As you think through this decision, keep your people informed. Open communication is more important than ever. You can’t factor in everyone’s opinion, but you can update your church  regularly and let them know what factors are being considered.

Use every outlet you can to over-communicate with your community. Add the latest plans and details to your church website. Send out emails on a regular basis. Post to social media with videos explaining what’s going on. Reach out to individual church members to see how they’re doing.

It’s not always easy to communicate when you don’t have all of the answers. It’s certainly not easy to communicate when we’re physically separated. But your church is looking to you for guidance and clarity. Make them feel part of the decision-making process by being transparent and connected.

Find creative solutions.

Most of the debate around whether or not to reopen church focuses on Sunday morning worship inside a building. But the church shouldn’t be limited to a building or a single gathering. Perhaps this is an opportunity to stretch ourselves and find more creative solutions.

Streaming online services is just the beginning. Some churches have done drive-in or outdoor worship—allowing people to gather from their cars or while spaced out in parks and fields. Even if you’re not able to meet as an entire congregation, small groups can still be a source of fellowship. Encourage families to meet in limited groups with appropriate precautions. Backyard BBQ’s for the win!

Remember, the first century church didn’t have buildings either. They met in homes or outdoors. These are the gatherings that set the foundations of our faith.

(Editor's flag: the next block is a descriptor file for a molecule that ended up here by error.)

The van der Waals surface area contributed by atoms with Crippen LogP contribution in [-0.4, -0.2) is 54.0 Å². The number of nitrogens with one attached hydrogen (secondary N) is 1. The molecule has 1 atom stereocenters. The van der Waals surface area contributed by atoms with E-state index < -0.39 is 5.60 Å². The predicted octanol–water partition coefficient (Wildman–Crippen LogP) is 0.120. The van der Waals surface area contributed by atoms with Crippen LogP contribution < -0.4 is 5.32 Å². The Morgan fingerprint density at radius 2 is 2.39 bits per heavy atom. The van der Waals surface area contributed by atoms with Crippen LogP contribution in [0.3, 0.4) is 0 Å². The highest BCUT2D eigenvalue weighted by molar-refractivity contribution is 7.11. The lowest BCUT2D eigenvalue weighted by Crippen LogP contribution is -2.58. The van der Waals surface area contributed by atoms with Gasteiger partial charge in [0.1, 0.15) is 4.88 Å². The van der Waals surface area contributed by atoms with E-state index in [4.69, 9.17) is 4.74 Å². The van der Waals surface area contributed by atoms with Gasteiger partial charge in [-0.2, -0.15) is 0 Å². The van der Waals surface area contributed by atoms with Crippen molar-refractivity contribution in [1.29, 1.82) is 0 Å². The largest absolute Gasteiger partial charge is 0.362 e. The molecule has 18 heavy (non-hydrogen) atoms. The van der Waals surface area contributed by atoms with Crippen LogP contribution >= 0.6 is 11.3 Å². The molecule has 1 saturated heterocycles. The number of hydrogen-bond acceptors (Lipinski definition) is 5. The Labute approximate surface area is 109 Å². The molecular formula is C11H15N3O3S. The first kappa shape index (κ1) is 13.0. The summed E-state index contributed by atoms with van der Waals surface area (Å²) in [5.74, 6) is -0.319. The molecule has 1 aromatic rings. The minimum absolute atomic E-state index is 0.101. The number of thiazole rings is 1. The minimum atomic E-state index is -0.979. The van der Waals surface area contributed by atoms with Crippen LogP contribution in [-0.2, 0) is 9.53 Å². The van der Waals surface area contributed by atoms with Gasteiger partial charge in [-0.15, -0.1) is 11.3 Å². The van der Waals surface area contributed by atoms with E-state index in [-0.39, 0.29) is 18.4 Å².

Whether online, in smaller groups, or six-feet apart, it all counts as fellowship.

Can you maintain excellence?

There’s one more factor your church should consider when thinking about reopening your doors. Given all of the precautions and planning, will you still be able to maintain a level of excellence? Are you still able to give God your best under the circumstances?

From ticketing attendees, reopening kids’ environments, and possibly requiring masks, there are countless factors to consider. Planning everything out while communicating updates and remaining flexible to changes will likely take up most of your time—time that used to be spent each week planning for service, writing a sermon and practicing worship songs.

Many churches choose to remain online-only to give their best to that form of worship. They identified that planning in-person worship under the circumstances is unrealistic. Every church has to make this decision for themselves, but be sure to ask yourself if it will still be safe while continuing to meet your church’s expectations.

There is no right or wrong decision when it comes to reopening your church during this pandemic. And there are some who might criticize your decision either way. The best you can do is take steps to make a wise decision, be prepared for whatever happens, focus on serving your people, and trust that God has it under control.

Frank Barry is a founding executive team member and COO at Tithe.ly, www.tithe.ly. Prior to being at Tithe.ly, Frank spent nearly 15 years helping churches, charities, and nonprofit organizations leverage technology to advance their mission.